The sending out of the first Trinity House buoy tender effectively marks the birth of the modern Support Vessel Service (SVS).

Thomas Whitcombe's Seascape with a Trinity House Yacht and a man-o-war of the Blue Squadron off the Casquets, 1795, Copyright Trinity House

Thomas Whitcombe’s Seascape with a Trinity House Yacht and a man-o-war of the Blue Squadron off the Casquets, 1795, Copyright Trinity House


1944

Trinity House Vessel Alert hits a mine on return from D-Day

During D-Day operations off the coast of Normandy THV Alert was sunk when she hit a mine while returning home; fortunately there was no loss of life.

THV Alert (3) 1920-44 copyright Trinity House

THV Alert (3) 1920-44 copyright Trinity House

On This Day in Trinity House History – 06 May

1622

Trinity House makes contribution in fight against overseas piracy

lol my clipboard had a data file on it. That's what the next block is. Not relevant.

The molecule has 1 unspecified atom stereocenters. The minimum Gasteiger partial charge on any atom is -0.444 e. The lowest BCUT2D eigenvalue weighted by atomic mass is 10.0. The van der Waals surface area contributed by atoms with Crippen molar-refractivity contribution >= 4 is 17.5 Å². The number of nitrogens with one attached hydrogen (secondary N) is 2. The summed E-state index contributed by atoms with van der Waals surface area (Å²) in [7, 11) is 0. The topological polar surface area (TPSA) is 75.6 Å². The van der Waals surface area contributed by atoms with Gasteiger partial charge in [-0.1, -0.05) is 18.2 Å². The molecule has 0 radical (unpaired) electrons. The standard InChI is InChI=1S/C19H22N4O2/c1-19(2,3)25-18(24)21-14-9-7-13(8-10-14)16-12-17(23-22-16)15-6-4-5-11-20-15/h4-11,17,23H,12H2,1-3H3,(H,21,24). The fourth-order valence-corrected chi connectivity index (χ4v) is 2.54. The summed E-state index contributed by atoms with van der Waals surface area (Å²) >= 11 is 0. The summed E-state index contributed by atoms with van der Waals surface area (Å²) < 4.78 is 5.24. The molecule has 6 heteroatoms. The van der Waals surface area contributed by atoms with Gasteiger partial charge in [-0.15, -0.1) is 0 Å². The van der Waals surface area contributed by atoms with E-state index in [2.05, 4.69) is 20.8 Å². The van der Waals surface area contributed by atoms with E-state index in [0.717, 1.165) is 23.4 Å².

Trinity House Court Minute:

“Council Order that Trinity House shall pay £2,000 per annum for the undertaking against the pirates [of Algiers].”

See our post from 20 March 2014 describing Trinity House’s long-running struggle against piracy overseas.

 


1663

Samuel Pepys Dines at Trinity House

Samuel Pepys’ diary:

“To the Trinity House, and there dined, where, among other discourse worth hearing among the old seamen, they tell us that they have catched often in Greenland whales with the iron grapnells that had been struck into their bodies covered over with fat; that they have had eleven hogsheads of oyle out of the tongue of a whale.”

Samuel Pepys, Master of Trinity House

Samuel Pepys, Master of Trinity House

On This Day in Trinity House History – 14 April